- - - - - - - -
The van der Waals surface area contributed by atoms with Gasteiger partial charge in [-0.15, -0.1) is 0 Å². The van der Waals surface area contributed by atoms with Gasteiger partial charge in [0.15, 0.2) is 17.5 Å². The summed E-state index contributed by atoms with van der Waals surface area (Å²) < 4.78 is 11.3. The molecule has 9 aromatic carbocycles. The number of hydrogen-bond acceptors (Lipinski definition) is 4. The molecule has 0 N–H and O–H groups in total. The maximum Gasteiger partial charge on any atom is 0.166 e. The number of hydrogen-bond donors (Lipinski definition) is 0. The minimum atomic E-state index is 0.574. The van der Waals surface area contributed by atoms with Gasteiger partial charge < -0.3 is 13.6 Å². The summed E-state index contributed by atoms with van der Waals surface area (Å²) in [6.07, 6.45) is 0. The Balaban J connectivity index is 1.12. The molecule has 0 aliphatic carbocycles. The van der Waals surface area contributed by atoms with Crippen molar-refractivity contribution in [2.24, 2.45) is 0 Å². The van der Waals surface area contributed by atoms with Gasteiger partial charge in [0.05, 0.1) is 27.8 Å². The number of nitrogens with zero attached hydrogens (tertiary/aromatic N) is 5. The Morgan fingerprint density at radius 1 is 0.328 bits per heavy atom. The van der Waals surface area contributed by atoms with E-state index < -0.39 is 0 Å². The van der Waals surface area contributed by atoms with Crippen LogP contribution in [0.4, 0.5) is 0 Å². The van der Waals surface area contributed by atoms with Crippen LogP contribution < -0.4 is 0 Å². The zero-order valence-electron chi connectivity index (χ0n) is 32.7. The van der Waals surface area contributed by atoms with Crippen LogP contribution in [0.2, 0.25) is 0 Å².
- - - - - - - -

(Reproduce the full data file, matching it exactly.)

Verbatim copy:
The van der Waals surface area contributed by atoms with Gasteiger partial charge in [-0.15, -0.1) is 0 Å². The van der Waals surface area contributed by atoms with Gasteiger partial charge in [0.15, 0.2) is 17.5 Å². The summed E-state index contributed by atoms with van der Waals surface area (Å²) < 4.78 is 11.3. The molecule has 9 aromatic carbocycles. The number of hydrogen-bond acceptors (Lipinski definition) is 4. The molecule has 0 N–H and O–H groups in total. The maximum Gasteiger partial charge on any atom is 0.166 e. The number of hydrogen-bond donors (Lipinski definition) is 0. The minimum atomic E-state index is 0.574. The van der Waals surface area contributed by atoms with Gasteiger partial charge < -0.3 is 13.6 Å². The summed E-state index contributed by atoms with van der Waals surface area (Å²) in [6.07, 6.45) is 0. The Balaban J connectivity index is 1.12. The molecule has 0 aliphatic carbocycles. The van der Waals surface area contributed by atoms with Crippen molar-refractivity contribution in [2.24, 2.45) is 0 Å². The van der Waals surface area contributed by atoms with Gasteiger partial charge in [0.05, 0.1) is 27.8 Å². The number of nitrogens with zero attached hydrogens (tertiary/aromatic N) is 5. The Morgan fingerprint density at radius 1 is 0.328 bits per heavy atom. The van der Waals surface area contributed by atoms with E-state index < -0.39 is 0 Å². The van der Waals surface area contributed by atoms with Crippen LogP contribution in [0.4, 0.5) is 0 Å². The van der Waals surface area contributed by atoms with Crippen LogP contribution < -0.4 is 0 Å². The zero-order valence-electron chi connectivity index (χ0n) is 32.7. The van der Waals surface area contributed by atoms with Crippen LogP contribution in [0.2, 0.25) is 0 Å².